Nodding Pink Onion is a Wisconsin native perennial. Like other onions, it’s foliage is tufts of long, grass-like leaves. In summer, the stems are topped with a single bulb containing numerous white-to-pink flower clusters. Ornamental onions have a characteristic pungent onion aroma. They can be found on rocky, open sites, and along the woods edge. All parts of the plant are edible. The showy flowers attract a wide range of native pollinators, including butterflies.
Flowers are attractive to bees, butterflies, hummingbirds, and other pollinators. Seeds are attractive to songbirds as a food source. Deer tolerant.
Nodding Pink Onion is easily grown and maintained. While it thrives in sandy or rocky habitats, it will grow in a variety of conditions. Plants will naturalize by self-seeding. Pruning off spent blooms will help control the spread of this perennial. Foliage naturally dies back each year and can be removed if needed.
While onions in general have no serious issues, there are a few cosmetic (non-lethal) issues that can occur. Bulb rot may occur in soggy or waterlogged sites and is noticed by squeezing the bulbs to feel if they are soft or mushy. Potential insect pests include: aphids, vine weevils, slugs, snails, earwigs, spider mites, and thrips. Thrips are tiny insects that suck plant cells from almost any plant. Damage includes streaks, small white patches, or silvery speckling on leaves. All of these insects can be treated with a few treatments of insecticidal soap.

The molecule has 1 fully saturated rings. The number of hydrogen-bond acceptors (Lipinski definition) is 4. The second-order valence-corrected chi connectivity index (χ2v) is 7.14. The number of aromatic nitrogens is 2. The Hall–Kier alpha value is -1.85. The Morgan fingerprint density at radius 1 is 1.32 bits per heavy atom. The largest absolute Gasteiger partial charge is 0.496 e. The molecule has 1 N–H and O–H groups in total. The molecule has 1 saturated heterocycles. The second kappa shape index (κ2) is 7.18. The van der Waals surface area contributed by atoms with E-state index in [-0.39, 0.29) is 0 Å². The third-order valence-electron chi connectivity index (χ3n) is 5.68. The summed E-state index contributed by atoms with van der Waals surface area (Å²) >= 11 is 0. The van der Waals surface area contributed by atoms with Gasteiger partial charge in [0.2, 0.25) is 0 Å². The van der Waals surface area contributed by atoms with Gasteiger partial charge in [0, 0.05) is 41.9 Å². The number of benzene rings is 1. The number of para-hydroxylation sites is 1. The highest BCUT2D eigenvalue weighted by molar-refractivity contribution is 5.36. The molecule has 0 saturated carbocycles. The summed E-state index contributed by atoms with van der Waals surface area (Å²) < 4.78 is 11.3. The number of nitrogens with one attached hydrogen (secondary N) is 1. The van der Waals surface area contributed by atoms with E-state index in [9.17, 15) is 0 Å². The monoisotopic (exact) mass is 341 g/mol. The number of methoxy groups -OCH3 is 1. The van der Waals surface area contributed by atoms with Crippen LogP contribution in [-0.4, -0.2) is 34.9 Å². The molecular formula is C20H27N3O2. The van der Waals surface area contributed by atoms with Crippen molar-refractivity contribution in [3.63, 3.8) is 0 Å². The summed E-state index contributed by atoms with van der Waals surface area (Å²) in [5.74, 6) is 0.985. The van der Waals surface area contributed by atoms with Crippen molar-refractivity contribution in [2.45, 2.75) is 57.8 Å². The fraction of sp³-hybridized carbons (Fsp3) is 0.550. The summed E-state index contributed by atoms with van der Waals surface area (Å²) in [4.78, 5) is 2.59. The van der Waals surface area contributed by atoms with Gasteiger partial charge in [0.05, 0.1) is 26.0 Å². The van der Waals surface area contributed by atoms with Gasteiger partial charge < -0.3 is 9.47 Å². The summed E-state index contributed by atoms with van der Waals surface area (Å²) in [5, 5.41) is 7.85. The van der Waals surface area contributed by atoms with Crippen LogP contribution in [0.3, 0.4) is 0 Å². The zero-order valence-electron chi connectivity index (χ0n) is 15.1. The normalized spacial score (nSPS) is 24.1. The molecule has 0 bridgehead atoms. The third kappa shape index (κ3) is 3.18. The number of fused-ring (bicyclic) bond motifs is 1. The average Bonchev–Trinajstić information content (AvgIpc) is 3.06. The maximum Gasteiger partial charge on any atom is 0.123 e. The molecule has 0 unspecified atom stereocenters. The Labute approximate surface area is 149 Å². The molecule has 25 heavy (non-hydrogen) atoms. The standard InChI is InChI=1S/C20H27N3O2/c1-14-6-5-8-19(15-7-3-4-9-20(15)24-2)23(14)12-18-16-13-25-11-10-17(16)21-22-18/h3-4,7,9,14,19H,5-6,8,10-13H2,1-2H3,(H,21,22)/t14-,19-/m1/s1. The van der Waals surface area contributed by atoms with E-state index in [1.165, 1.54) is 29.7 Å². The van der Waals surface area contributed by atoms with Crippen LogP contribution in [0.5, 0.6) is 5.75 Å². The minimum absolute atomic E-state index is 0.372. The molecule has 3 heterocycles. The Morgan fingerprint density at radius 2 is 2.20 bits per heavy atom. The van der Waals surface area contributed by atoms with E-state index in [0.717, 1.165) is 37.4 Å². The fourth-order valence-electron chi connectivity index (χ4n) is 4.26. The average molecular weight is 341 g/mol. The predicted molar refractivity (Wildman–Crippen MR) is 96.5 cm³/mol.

Native from Canada all the way down to Mexico, this perennial gets its name from the onion-like smell. The Genus name Allium come from the Latin word for ‘garlic’, while the specific epithet cernuum means ‘nodding’.
The flower bulbs have an extremely strong flavor and can be eaten raw or cooked. The leaves may also be eaten raw or cooked – they add a delicious, strong onion taste to any salad. Medicinally it’s similar to garlic; the entire plant can be used to treat respiratory issues. Juice made from ornamental onions can be used to treat kidney stones, colds, and sore throats. It can also be used to repel moths, biting insects, and moles.
Anise-Hyssop, Coneflower, Coreopsis, Gaillardia, Rudbeckia, Cranesbill, Salvia, Shasta Daisy, Little Bluestem, Butterflyweed
All these plants attract other pollinators and have a wide range of colors for either contrast or consistency. Little Bluestem stays in the general size range but adds fall color when allium begins dying back.